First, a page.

Culture
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Colombia Culture

Culture

Colombia was inhabited by diverse pre-Colombian cultures prior to the arrival of the Spanish during the Conquest. Remains of these different groups can be admired in various impressive archeological sites through out the country, such as San Agust√≠n , Tierradentro, and the ‚ÄúLost City‚ÄĚ, Ciudad Perdida in the Sierra Nevada de Santa Marta.

With the Spanish during the colonization period came along the slaves from Africa. From these different groups- aboriginal tribes, African slaves, and Spanish-resulted a complex process of ‚Äúmestizaje‚ÄĚ or mixture from which emerged the Colombian population today.

Colombia¬īs ethnical diversity manifests itself through the country‚Äôs traditions, handicrafts, cuisine, arts, architecture, music, dance and theater.
Browse through the Amaterra tours that include visits to culturally rich locations, or visit our tailor made section and have a look at our activities to create your own trip.

For more information on Colombian culture, http://www.colombia.travel/en/international-tourist/colombia/culture




 

 

Major Colombian Carnivals and Festivals

Colombia is recognized by its large variety of festivals, carnivals and fairs. The carnival in Colombia was introduced by the Spanish. These festivities have incorporated elements from European culture, reinterpretating and mixing traditions that belonged to the African and Amerindian cultures of Colombia.

Barranquilla's Carnival (Carnaval de Barranquilla) The Carnival was proclaimed by UNESCO as one of the Masterpieces of the Oral and Intangible Heritage of Humanity. You can enjoy four days of a cultural and folkloric event characterized by ethnic diversity, merriment, dance, music, and entertainment.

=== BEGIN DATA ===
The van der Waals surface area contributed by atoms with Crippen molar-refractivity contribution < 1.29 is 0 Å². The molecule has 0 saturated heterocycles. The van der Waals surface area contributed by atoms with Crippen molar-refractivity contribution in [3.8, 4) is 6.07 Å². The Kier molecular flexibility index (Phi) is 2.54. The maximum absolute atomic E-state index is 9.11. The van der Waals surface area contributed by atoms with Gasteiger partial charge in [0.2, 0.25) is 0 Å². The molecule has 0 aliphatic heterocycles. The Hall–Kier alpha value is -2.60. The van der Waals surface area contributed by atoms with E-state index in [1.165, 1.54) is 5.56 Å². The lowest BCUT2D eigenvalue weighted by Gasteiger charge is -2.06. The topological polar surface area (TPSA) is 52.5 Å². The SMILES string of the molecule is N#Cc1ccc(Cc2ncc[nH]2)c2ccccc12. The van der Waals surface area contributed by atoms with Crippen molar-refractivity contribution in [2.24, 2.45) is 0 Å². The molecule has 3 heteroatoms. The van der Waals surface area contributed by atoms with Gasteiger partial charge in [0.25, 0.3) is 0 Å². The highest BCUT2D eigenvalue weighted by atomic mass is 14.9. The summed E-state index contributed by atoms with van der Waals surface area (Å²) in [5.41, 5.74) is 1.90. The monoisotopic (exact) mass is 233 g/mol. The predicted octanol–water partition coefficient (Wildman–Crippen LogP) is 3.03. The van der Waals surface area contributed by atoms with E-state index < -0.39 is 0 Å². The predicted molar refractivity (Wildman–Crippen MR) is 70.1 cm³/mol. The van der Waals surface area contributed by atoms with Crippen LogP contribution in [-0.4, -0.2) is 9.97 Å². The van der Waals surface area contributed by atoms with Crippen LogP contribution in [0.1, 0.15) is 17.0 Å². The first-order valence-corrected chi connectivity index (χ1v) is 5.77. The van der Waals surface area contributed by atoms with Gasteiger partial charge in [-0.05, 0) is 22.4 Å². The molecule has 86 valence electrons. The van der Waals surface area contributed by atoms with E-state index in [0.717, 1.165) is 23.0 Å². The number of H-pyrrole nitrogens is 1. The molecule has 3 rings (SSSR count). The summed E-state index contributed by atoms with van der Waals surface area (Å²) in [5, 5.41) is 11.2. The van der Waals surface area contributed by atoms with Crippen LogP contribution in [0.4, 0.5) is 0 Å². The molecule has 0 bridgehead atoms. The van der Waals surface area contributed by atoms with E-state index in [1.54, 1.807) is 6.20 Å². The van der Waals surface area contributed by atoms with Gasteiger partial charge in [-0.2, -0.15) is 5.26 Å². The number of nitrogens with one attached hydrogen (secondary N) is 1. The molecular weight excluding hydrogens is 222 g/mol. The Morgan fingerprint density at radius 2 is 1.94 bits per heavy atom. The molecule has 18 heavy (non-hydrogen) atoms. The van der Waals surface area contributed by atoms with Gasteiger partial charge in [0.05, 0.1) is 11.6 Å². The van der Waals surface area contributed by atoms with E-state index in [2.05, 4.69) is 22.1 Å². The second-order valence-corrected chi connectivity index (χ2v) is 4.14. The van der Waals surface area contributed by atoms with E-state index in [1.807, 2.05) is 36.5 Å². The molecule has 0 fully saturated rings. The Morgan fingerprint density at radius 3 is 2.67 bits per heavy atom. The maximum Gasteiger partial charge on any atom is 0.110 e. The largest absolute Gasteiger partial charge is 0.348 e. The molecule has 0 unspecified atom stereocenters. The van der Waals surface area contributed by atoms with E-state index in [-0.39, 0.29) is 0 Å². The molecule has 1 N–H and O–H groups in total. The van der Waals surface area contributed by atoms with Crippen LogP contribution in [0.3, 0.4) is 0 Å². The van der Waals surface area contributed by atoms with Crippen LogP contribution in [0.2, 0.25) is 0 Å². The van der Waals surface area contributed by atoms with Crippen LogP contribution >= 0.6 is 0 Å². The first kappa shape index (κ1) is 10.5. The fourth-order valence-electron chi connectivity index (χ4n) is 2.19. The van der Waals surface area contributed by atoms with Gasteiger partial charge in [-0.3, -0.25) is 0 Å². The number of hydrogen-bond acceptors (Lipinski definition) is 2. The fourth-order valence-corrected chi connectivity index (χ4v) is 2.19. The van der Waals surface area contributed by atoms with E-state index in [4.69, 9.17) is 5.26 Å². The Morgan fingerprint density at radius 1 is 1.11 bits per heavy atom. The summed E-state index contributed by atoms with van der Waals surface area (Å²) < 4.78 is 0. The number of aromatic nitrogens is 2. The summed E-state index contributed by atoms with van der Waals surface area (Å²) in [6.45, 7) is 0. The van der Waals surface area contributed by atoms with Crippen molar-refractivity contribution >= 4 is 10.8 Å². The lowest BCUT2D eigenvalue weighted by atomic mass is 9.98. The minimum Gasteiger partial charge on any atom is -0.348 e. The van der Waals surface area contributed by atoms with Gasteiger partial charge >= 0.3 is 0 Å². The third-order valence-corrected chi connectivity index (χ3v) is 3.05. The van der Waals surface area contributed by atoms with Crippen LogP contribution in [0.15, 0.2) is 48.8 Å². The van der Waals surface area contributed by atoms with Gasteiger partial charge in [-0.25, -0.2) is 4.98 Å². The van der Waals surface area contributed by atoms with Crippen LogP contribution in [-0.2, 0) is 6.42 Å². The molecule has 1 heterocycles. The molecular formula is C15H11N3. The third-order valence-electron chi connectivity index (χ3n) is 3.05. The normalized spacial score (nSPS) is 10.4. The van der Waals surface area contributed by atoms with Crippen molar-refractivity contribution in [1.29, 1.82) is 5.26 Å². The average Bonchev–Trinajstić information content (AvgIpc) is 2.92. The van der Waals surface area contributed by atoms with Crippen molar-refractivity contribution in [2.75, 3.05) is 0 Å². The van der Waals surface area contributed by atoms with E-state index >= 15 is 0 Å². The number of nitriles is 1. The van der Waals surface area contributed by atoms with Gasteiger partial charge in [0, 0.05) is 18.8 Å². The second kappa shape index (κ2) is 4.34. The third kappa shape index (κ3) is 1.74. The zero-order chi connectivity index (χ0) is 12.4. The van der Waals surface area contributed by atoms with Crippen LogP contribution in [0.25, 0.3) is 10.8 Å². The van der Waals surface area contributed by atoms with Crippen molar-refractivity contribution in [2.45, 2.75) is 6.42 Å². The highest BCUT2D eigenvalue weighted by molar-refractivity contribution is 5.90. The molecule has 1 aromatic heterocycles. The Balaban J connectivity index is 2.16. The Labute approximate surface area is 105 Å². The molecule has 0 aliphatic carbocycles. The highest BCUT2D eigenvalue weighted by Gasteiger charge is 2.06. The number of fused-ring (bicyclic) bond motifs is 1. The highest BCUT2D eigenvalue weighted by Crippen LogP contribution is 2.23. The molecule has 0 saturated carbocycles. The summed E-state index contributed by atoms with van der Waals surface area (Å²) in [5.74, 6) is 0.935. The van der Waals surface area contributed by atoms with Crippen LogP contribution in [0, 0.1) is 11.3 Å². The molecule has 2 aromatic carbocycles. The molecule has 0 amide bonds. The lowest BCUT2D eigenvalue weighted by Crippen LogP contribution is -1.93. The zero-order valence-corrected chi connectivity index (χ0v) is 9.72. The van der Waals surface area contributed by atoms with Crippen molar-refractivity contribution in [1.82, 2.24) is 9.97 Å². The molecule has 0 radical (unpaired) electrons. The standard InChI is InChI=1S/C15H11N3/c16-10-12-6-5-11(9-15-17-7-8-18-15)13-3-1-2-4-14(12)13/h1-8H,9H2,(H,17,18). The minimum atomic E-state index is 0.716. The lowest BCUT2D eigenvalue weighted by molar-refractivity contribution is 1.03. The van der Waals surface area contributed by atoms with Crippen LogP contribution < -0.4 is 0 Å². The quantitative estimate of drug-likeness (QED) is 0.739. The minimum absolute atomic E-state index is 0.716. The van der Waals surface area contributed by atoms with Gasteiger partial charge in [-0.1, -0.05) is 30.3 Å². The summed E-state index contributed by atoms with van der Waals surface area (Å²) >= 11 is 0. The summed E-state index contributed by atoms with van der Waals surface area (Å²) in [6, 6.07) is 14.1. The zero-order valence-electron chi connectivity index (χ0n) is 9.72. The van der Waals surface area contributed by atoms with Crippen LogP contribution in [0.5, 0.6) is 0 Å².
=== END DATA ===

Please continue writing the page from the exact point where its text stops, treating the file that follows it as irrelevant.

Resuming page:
Cali’s Fair (Feria de Cali), held in Cali from December 25 to New Year's Eve. It is famous for its Salsa marathon concerts attended by the best Salsa bands, multitudinous concerts, and dance groups. There are also horse riding parades (cabalgatas) and bullfights.

Medellin’s Festival of the Flowers (Feria de las Flores), with its flowers parade and the main attraction called the Desfile de Silleteros. It offers also a horse fair, an orchestra festival, the national trova festival (singers in duels of improvised verses), musical and cultural platforms and the chiva carnival (a chiva is the typical open-sided bus built on a truck chassis).

Bogota’s Ibero’American Theater Festival is a major cultural event in Colombia and one of the largest performing arts festivals in the whole world. It takes place every other year in the Colombian capital and brings together the most important theater companies from five co ntinents. For seventeen days, the city becomes the setting for colorful parades; Bogotá dresses up for the party and becomes a genuine Theater City.

Bogota’s Rock al Parque is the second largest rock festival in Latin America, after Rock in Rio. Around 1000 rock bands have participated in this event; both local and international bands. The Bogota's Carnival (Carnaval de Bogotá) starting around August 6th, in order to commemorate the cities birthday, is a combination of various cultural events, including parades, concerts, etc.

Cartagena Film Festival is the only festival in the region that specializes in Ibero-American movies. It has a top international jury and exhibits the best audio-visual work of Latin America.

Mompox’s Holy Week. Mompox, a world historical and architectural heritage UNESCO site located on the banks of the Magdalena River in the department of Bolívar, celebrated Holy Week for the first time in 1564. During the festivities you appreciate the incredible fusion of Catholic religious customs with the magical and pagan elements of the region.